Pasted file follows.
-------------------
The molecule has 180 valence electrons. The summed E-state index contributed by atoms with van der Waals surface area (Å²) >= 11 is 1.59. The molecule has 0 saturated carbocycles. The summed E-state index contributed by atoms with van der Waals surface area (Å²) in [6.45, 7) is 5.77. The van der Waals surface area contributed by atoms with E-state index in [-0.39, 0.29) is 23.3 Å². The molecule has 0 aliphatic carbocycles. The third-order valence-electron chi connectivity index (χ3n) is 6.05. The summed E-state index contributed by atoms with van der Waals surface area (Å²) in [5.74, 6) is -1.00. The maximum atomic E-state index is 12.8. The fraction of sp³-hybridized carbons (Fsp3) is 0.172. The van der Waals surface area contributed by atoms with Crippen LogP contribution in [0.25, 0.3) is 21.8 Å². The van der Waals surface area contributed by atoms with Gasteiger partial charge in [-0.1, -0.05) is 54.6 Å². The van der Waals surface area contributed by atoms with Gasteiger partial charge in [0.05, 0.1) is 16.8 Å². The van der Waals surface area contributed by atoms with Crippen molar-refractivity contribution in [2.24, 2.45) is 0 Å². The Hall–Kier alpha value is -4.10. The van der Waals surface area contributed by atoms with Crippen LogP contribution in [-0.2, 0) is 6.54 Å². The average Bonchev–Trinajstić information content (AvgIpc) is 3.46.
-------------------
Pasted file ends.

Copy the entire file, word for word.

The molecule has 180 valence electrons. The summed E-state index contributed by atoms with van der Waals surface area (Å²) >= 11 is 1.59. The molecule has 0 saturated carbocycles. The summed E-state index contributed by atoms with van der Waals surface area (Å²) in [6.45, 7) is 5.77. The van der Waals surface area contributed by atoms with E-state index in [-0.39, 0.29) is 23.3 Å². The molecule has 0 aliphatic carbocycles. The third-order valence-electron chi connectivity index (χ3n) is 6.05. The summed E-state index contributed by atoms with van der Waals surface area (Å²) in [5.74, 6) is -1.00. The maximum atomic E-state index is 12.8. The fraction of sp³-hybridized carbons (Fsp3) is 0.172. The van der Waals surface area contributed by atoms with Crippen LogP contribution in [0.25, 0.3) is 21.8 Å². The van der Waals surface area contributed by atoms with Gasteiger partial charge in [-0.1, -0.05) is 54.6 Å². The van der Waals surface area contributed by atoms with Gasteiger partial charge in [0.05, 0.1) is 16.8 Å². The van der Waals surface area contributed by atoms with Crippen molar-refractivity contribution in [2.24, 2.45) is 0 Å². The Hall–Kier alpha value is -4.10. The van der Waals surface area contributed by atoms with Crippen LogP contribution in [-0.2, 0) is 6.54 Å². The average Bonchev–Trinajstić information content (AvgIpc) is 3.46.